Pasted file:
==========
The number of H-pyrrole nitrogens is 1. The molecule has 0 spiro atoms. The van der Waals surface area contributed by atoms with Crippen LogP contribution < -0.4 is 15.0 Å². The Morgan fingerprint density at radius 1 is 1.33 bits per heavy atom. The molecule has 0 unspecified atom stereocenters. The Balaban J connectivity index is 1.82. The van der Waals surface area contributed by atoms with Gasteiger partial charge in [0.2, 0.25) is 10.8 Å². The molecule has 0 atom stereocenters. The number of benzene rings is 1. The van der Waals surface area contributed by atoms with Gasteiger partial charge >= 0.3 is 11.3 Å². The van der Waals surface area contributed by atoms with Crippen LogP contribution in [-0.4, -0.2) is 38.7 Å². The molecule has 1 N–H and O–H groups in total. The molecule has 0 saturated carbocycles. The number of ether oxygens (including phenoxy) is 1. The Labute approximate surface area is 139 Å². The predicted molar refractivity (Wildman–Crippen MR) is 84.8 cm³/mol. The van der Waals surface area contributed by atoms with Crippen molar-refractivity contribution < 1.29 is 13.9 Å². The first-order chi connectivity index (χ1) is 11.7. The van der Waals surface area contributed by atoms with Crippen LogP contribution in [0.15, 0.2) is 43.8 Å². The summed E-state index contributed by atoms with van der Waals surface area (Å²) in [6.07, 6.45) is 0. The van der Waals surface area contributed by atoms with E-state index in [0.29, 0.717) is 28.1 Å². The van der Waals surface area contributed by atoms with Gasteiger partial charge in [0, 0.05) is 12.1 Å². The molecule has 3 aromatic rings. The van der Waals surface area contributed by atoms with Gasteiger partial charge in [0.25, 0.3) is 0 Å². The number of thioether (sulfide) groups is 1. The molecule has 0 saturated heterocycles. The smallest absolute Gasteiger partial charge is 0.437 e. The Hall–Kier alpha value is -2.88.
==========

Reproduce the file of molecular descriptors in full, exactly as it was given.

The number of H-pyrrole nitrogens is 1. The molecule has 0 spiro atoms. The van der Waals surface area contributed by atoms with Crippen LogP contribution < -0.4 is 15.0 Å². The Morgan fingerprint density at radius 1 is 1.33 bits per heavy atom. The molecule has 0 unspecified atom stereocenters. The Balaban J connectivity index is 1.82. The van der Waals surface area contributed by atoms with Gasteiger partial charge in [0.2, 0.25) is 10.8 Å². The molecule has 0 atom stereocenters. The number of benzene rings is 1. The van der Waals surface area contributed by atoms with Gasteiger partial charge >= 0.3 is 11.3 Å². The van der Waals surface area contributed by atoms with Crippen LogP contribution in [-0.4, -0.2) is 38.7 Å². The molecule has 1 N–H and O–H groups in total. The molecule has 0 saturated carbocycles. The number of ether oxygens (including phenoxy) is 1. The Labute approximate surface area is 139 Å². The predicted molar refractivity (Wildman–Crippen MR) is 84.8 cm³/mol. The van der Waals surface area contributed by atoms with Crippen molar-refractivity contribution < 1.29 is 13.9 Å². The first-order chi connectivity index (χ1) is 11.7. The van der Waals surface area contributed by atoms with Crippen LogP contribution in [0.15, 0.2) is 43.8 Å². The summed E-state index contributed by atoms with van der Waals surface area (Å²) in [6.07, 6.45) is 0. The van der Waals surface area contributed by atoms with E-state index in [0.29, 0.717) is 28.1 Å². The van der Waals surface area contributed by atoms with Gasteiger partial charge in [0, 0.05) is 12.1 Å². The molecule has 3 aromatic rings. The van der Waals surface area contributed by atoms with Gasteiger partial charge in [0.25, 0.3) is 0 Å². The number of thioether (sulfide) groups is 1. The molecule has 0 saturated heterocycles. The smallest absolute Gasteiger partial charge is 0.437 e. The Hall–Kier alpha value is -2.88.